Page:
Eamonn Sweeney: 'It was a league final like no other because this is a team like no other'
This was not your ordinary league title. Devotees of the obvious are free to point out that All-Irelands are not awarded at this time of the year. Yet this was one of those rare league finals with huge championship implications. Hence the unusual tension and intensity of a final quarter where both teams learned important things about their current standing.
When, with injury-time beginning and the outsiders two points up, Stephen O'Brien cut in along the end-line and popped the ball up in front of David Clifford, it appeared as though there'd be a new addition to Ireland's largest collection of hard luck stories.
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Instead Rob Hennelly made a remarkable reaction save and two minutes later a sublime through-ball from Andy Moran sent Ciaran Treacy galloping towards the Kerry goal. As if determined to spare nervously inclined Mayo fans further suffering, the Ballina forward swept his shot emphatically home.
Mayo have been the masters of the courageous close shave, the moral victory and the titanic unrewarded effort in Croke Park finals. They simply had to win this one.
It was as though they faced four different opponents at Croke Park. There was Kerry for starters. And also the burden of history, nine championship and league finals having been lost since their win in the latter competition back in 2001.
At times they seemed to be playing against themselves. It is not in Mayo's nature to make life easy. When they spurned a number of goal chances in the first-half and missed chances to draw level early in the second you wondered if their renowned capacity for self-sabotage would reassert itself.
They had trailed at half-time despite spending much of the opening period on the front foot. Kerry's two goals resembled a pair notched on the break by some Champions League outfit noted for counter-attacking expertise.
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They evoked memories of the drawn 2016 All-Ireland final when Mayo's first-half dominance had been set at naught by such concessions.
Yet it was Kerry who would ultimately be stung by déjà vu. Diarmuid O'Connor's goal yesterday seemed like a tribute to his goal in the 2017 All-Ireland semi. Once more a long ball dropped short, once more O'Connor's courage and timing enabled him to beat a hesitant keeper and punch to the net.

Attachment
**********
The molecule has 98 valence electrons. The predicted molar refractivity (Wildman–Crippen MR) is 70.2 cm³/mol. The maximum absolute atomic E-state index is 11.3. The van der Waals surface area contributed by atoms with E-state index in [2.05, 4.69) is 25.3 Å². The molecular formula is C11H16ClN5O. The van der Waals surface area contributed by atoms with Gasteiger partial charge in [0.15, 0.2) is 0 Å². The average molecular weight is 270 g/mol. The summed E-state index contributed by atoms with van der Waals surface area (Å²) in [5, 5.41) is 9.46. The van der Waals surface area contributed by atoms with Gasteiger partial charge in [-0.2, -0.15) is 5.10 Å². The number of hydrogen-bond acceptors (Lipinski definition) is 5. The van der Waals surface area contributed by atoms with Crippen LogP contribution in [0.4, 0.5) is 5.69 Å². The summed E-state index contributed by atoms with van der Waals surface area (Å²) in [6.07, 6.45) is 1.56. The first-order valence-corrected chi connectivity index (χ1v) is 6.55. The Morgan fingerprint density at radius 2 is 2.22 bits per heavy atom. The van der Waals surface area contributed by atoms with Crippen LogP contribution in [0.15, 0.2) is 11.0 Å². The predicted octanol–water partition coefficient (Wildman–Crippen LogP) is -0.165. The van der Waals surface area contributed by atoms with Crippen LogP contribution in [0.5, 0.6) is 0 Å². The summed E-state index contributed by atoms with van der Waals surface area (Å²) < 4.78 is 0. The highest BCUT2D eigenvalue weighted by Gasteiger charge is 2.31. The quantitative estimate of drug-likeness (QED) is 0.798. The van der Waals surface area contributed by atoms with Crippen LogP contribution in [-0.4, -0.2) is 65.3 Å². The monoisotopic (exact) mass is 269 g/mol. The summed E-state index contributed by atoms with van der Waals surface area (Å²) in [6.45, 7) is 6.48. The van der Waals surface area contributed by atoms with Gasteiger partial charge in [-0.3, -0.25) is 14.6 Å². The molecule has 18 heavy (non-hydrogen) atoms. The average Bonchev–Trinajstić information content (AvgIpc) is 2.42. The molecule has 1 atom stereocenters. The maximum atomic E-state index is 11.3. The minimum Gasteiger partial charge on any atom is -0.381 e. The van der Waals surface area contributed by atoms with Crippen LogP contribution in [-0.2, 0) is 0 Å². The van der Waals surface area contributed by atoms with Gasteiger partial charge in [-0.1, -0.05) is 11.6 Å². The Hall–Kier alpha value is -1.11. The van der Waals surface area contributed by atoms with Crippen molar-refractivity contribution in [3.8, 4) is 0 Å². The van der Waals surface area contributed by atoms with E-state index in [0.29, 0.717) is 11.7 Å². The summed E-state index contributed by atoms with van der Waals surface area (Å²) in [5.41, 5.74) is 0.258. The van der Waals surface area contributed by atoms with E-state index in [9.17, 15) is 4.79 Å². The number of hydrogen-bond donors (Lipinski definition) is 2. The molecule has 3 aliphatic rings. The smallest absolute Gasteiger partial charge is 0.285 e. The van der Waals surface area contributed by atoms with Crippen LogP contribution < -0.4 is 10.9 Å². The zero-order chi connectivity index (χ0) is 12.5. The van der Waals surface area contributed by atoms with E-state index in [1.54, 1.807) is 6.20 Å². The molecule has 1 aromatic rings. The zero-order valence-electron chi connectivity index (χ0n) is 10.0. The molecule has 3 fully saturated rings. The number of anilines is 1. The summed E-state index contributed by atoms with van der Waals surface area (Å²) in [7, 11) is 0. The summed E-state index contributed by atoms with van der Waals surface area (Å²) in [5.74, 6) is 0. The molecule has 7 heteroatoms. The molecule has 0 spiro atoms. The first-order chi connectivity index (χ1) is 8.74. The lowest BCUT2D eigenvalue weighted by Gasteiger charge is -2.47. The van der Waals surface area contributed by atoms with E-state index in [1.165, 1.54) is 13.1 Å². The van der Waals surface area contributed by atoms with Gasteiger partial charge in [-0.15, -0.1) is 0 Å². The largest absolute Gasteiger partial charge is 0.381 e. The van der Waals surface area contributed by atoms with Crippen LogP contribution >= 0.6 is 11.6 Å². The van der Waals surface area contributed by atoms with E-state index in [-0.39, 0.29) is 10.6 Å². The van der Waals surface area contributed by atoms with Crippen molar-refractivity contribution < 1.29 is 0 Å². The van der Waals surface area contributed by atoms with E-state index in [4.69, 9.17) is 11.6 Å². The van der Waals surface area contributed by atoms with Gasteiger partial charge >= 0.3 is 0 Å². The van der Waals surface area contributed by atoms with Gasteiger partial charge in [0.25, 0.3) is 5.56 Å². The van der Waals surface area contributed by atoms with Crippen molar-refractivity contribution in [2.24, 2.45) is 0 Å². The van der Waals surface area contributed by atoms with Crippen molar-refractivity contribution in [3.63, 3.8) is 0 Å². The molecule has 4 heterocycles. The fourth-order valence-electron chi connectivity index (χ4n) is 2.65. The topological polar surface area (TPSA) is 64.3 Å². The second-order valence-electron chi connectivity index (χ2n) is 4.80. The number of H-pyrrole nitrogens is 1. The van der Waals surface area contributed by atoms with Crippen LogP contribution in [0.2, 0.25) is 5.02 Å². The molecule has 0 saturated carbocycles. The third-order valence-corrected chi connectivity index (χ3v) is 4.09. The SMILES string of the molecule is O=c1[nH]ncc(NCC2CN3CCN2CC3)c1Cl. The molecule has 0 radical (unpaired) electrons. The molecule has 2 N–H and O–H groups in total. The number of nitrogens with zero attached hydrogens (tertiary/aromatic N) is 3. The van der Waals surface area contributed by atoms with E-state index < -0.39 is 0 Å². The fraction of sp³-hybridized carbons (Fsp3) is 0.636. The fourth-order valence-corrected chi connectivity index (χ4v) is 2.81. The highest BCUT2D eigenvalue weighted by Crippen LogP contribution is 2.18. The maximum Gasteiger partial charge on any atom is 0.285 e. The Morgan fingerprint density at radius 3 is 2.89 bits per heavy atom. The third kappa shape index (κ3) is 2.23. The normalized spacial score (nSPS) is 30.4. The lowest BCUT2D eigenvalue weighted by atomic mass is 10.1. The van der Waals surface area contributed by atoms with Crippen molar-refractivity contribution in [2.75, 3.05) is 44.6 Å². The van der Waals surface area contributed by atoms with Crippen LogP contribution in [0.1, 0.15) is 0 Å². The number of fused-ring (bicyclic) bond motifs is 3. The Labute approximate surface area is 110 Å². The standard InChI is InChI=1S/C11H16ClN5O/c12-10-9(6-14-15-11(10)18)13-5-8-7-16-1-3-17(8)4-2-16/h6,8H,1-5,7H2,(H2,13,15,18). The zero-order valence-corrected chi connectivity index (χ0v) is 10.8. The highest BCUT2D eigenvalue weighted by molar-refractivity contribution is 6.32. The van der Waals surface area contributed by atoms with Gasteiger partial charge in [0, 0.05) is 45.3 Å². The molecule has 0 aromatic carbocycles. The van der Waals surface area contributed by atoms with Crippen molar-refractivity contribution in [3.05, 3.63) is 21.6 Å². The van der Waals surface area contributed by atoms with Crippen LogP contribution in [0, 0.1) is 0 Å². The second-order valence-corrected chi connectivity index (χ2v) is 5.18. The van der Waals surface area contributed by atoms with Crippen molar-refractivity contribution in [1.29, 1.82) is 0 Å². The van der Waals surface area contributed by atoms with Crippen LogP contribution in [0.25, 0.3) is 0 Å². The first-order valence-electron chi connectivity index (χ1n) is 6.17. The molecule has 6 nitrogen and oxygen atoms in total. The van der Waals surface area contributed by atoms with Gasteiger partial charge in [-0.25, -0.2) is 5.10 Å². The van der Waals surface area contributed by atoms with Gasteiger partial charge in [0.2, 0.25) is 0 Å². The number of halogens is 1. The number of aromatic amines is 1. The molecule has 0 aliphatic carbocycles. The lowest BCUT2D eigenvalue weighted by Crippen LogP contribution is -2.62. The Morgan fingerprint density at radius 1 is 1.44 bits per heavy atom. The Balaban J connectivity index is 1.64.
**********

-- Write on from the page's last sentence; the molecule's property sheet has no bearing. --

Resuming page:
That wasn't the only moment which brought 2017 to mind. Back then Kerry's goalscoring ability kept them in the hunt, but couldn't dispel the impression that there was more substance to Mayo. That was how it felt this time too. Their late scare notwithstanding, Mayo wouldn't have been flattered by a seven or eight-point victory margin.
James Horan has been in notably relaxed mood since his return to management. It seems like the attitude of a man confident about addressing unfinished business. The measured and thoughtful nature of Mayo's football has the Ballintubber man's fingerprints all over it.
Horan has brought not just rejuvenation but reinvention. Over the past few years Mayo's tendency to move Aidan O'Shea from pillar to post has had predictable consequences. Yesterday O'Shea was what he is cut out to be, and was during Horan's previous term, a powerful, athletic and dominant midfielder, the driving heartbeat of his team.
Looking at O'Shea clean Kerry out you wondered why he's ever deployed anywhere else. Looking at James Carr, you wondered where he'd sprung out of.
It takes some chutzpah to award a young corner-forward his first ever start in a match of this magnitude, but the gamble paid off big. The 22-year-old from Ardagh, one of those small junior clubs whose flag is rarely flown at Croke Park, played a major role in unsettling a Kerry full-back line that eventually disintegrated.
Kerry, like Kilkenny hurlers, possess such a storied tradition that any sign of progress can be mistaken for a fully-fledged renaissance. It happened last year before Galway and Monaghan revealed the illusory nature of the new imperial garb. And now it's happened again.
All week sceptics were enjoined to have faith in the new improved Kingdom defensive system. But systems are only as good as the individuals they contain. The Kingdom's cup is brimming over with young forward talent, but what they really need are new model Marc Ó Sés, Michael McCarthys and Tom O'Sullivans.
It seems a long time since Kerry toughed out a result in a close big game. Mayo's message to Kerry's young tyros was, in the words of the Morrissey song: "You just haven't earned it yet baby." Peter Keane's players can't just flick a switch and establish themselves as heirs apparent. Mayo have the mileage done.
The fourth opponent Mayo took on yesterday was the shadow of Dublin. This win restores them to the status of number one rival to the All-Ireland champions. Big deal. Keith Higgins, Andy Moran et al are hardly hanging on to add one more final loss to their resume.
Three years ago Mayo might have beaten the Dubs had Rob Hennelly not made the most fateful fumble in football final history.
In the first minute yesterday Tommy Walsh lofted in a high ball which Hennelly got underneath and flapped at. You feared for him, but after that his handling was flawless and his kicking crucial to O'Shea's bravura performance, before the save from Clifford iced the cake.
For an honest, gutsy player who must have doubted such an opportunity would ever come his way again this was redemption of a sort. But only of a sort. The real stuff isn't available till August.
Mayo's return will make this year's football championship 10 times more enjoyable than last year's. It was a league final like no other because this is a team like no other.
Gaelic football's most heart stopping saga is back on your screens this summer for what promises to be the best season yet.
SPOILER ALERT: This time there might be a happy ending.